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There is no need for NPS to take up nitrates or phosphates as these are only taken up by autotrophic corals to provide them for the zooxanthellae, corals, whether autotrophic or heterotrophic have no need for either nitrates or phosphates directly.
That’s the thing are photosynthetic corals not heterotrophic themselves and relying on the symbiotic relationship with autotrophic zooxanthellae to feed them? Could nps have a similar method to assimilate nutrients from the water column without the need of zooxanthellae?
 
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NPS corals certainly need C N P and all the rest to build tissue, proteins, DNA etc.
One would reason from their adaptations and their ravenous dietary habits, that they aren't coming close to meeting those needs from the water. But I do not know if that means they get no N and P from the water or just much much less than from ingested prey.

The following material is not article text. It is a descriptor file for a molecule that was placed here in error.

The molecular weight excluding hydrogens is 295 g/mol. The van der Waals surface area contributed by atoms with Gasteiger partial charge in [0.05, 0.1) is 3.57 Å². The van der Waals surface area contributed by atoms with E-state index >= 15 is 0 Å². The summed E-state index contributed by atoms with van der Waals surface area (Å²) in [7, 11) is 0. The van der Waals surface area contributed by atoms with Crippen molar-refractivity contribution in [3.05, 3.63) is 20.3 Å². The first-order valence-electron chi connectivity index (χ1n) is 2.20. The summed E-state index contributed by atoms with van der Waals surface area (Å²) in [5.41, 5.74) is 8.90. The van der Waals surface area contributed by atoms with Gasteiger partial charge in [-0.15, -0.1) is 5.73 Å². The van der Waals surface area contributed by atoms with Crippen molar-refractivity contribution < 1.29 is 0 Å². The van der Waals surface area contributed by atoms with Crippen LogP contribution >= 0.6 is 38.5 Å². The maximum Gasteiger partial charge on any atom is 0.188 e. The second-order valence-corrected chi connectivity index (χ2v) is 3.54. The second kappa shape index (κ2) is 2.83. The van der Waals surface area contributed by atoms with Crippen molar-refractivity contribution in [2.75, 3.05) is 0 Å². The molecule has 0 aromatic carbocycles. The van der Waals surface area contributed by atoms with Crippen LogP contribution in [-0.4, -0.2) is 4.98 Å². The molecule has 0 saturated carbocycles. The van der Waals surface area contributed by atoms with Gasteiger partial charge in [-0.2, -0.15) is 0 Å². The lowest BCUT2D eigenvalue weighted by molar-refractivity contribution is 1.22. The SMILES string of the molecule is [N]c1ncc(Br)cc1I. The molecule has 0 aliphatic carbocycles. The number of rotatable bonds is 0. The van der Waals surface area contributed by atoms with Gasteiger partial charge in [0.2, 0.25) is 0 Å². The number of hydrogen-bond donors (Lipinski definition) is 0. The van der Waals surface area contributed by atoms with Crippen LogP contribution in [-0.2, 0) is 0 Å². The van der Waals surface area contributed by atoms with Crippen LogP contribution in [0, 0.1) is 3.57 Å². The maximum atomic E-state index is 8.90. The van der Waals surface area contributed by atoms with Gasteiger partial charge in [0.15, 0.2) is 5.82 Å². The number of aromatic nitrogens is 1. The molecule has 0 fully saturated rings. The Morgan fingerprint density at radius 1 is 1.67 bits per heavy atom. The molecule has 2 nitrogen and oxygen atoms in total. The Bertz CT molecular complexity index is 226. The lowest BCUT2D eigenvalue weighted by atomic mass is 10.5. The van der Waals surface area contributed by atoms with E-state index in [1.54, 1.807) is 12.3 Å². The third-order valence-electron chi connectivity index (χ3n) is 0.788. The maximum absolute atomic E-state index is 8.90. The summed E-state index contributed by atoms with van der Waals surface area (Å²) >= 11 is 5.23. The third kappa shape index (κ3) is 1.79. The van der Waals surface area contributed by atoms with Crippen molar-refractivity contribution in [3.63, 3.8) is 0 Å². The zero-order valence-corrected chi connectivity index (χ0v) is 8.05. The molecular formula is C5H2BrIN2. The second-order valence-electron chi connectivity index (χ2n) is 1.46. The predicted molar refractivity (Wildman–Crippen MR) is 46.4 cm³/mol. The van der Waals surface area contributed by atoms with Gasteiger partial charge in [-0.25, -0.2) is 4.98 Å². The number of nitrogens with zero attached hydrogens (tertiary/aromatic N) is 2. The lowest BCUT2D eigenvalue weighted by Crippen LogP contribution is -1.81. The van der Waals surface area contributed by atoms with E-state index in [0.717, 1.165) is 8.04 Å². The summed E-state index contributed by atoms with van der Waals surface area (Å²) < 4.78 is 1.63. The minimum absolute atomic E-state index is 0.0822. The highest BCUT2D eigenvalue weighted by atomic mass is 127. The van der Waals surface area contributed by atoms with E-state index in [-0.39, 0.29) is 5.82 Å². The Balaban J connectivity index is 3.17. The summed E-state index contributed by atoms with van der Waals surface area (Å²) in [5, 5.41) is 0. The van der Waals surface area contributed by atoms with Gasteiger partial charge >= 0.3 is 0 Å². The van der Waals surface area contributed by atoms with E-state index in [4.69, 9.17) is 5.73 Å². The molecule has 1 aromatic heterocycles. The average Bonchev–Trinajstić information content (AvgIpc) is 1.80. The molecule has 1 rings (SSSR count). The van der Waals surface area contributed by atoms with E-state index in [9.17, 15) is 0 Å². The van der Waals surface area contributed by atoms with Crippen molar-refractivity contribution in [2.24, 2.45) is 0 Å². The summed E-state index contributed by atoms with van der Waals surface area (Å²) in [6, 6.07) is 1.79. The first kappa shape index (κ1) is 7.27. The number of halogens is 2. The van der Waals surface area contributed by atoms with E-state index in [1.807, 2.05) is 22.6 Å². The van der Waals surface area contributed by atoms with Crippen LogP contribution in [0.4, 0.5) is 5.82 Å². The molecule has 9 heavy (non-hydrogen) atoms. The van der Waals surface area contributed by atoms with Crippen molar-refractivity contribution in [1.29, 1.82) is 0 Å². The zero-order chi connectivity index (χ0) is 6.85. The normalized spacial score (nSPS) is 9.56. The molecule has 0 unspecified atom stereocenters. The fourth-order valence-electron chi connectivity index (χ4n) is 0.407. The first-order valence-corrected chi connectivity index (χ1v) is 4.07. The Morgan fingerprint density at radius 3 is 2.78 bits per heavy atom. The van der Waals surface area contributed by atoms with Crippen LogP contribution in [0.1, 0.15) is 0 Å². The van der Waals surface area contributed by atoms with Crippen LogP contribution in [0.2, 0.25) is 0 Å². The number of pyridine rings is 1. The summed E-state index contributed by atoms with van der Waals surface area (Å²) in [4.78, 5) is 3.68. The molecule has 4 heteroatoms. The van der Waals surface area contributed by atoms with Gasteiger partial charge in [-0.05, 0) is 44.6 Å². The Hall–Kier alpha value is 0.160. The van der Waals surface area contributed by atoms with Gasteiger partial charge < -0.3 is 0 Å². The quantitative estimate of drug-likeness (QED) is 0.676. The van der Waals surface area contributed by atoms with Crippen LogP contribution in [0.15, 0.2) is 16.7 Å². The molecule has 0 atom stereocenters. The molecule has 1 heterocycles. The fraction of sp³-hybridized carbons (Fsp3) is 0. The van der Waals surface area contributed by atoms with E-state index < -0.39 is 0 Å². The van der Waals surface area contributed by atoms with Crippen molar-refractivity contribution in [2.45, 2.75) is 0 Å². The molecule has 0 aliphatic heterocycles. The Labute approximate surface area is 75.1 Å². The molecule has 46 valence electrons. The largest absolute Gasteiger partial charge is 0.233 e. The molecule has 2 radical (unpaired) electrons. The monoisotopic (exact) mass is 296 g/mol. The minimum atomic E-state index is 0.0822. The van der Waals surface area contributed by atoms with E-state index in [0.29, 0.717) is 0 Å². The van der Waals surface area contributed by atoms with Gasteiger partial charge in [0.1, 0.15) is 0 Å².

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That’s the thing are photosynthetic corals not heterotrophic themselves and relying on the symbiotic relationship with autotrophic zooxanthellae to feed them? Could nps have a similar method to assimilate nutrients from the water column without the need of zooxanthellae?
Arguably yes to the first question. However, with the second part, autotrophic corals are taking up nutrients from the water column that they do not use themselves but rather pass to the zooxanthellae. The nutrients they use are produced by the zooxanthellae within their tissue. Neither autotrophic nor heterotrophic corals have the ability to assimilate nitrates and phosphates directly so without zooxanthellae or some other method of converting them to proteins and amino acids.
 

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Could nps have a similar method to assimilate nutrients from the water column without the need of zooxanthellae?
Clearly no.

Like fish, which are also heterotrophs, NPS can most likely take up phosphate from the water. I think nearly every organism can make use of dissolved inorganic phosphate from water or food.